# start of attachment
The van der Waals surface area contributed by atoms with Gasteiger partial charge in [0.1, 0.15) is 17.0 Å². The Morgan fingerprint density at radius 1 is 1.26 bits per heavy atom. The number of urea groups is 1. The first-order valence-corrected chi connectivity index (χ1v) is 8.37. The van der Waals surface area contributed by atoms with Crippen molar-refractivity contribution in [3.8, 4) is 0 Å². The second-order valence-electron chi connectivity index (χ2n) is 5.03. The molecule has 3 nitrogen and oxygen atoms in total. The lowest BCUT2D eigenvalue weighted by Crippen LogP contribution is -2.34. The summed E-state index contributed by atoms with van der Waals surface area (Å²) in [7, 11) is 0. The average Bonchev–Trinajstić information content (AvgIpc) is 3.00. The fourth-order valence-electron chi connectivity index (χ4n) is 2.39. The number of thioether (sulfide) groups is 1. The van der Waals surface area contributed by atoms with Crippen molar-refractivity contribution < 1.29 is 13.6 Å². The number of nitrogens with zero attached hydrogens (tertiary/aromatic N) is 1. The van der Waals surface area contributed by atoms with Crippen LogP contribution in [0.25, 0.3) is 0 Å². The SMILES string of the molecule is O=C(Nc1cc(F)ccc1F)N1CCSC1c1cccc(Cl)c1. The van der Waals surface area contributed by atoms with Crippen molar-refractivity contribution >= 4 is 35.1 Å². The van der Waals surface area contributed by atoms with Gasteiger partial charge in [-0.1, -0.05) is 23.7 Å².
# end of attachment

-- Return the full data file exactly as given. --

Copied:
The van der Waals surface area contributed by atoms with Gasteiger partial charge in [0.1, 0.15) is 17.0 Å². The Morgan fingerprint density at radius 1 is 1.26 bits per heavy atom. The number of urea groups is 1. The first-order valence-corrected chi connectivity index (χ1v) is 8.37. The van der Waals surface area contributed by atoms with Crippen molar-refractivity contribution in [3.8, 4) is 0 Å². The second-order valence-electron chi connectivity index (χ2n) is 5.03. The molecule has 3 nitrogen and oxygen atoms in total. The lowest BCUT2D eigenvalue weighted by Crippen LogP contribution is -2.34. The summed E-state index contributed by atoms with van der Waals surface area (Å²) in [7, 11) is 0. The average Bonchev–Trinajstić information content (AvgIpc) is 3.00. The fourth-order valence-electron chi connectivity index (χ4n) is 2.39. The number of thioether (sulfide) groups is 1. The van der Waals surface area contributed by atoms with Crippen molar-refractivity contribution < 1.29 is 13.6 Å². The number of nitrogens with zero attached hydrogens (tertiary/aromatic N) is 1. The van der Waals surface area contributed by atoms with Crippen LogP contribution in [0.25, 0.3) is 0 Å². The SMILES string of the molecule is O=C(Nc1cc(F)ccc1F)N1CCSC1c1cccc(Cl)c1. The van der Waals surface area contributed by atoms with Crippen molar-refractivity contribution >= 4 is 35.1 Å². The van der Waals surface area contributed by atoms with Gasteiger partial charge in [-0.1, -0.05) is 23.7 Å².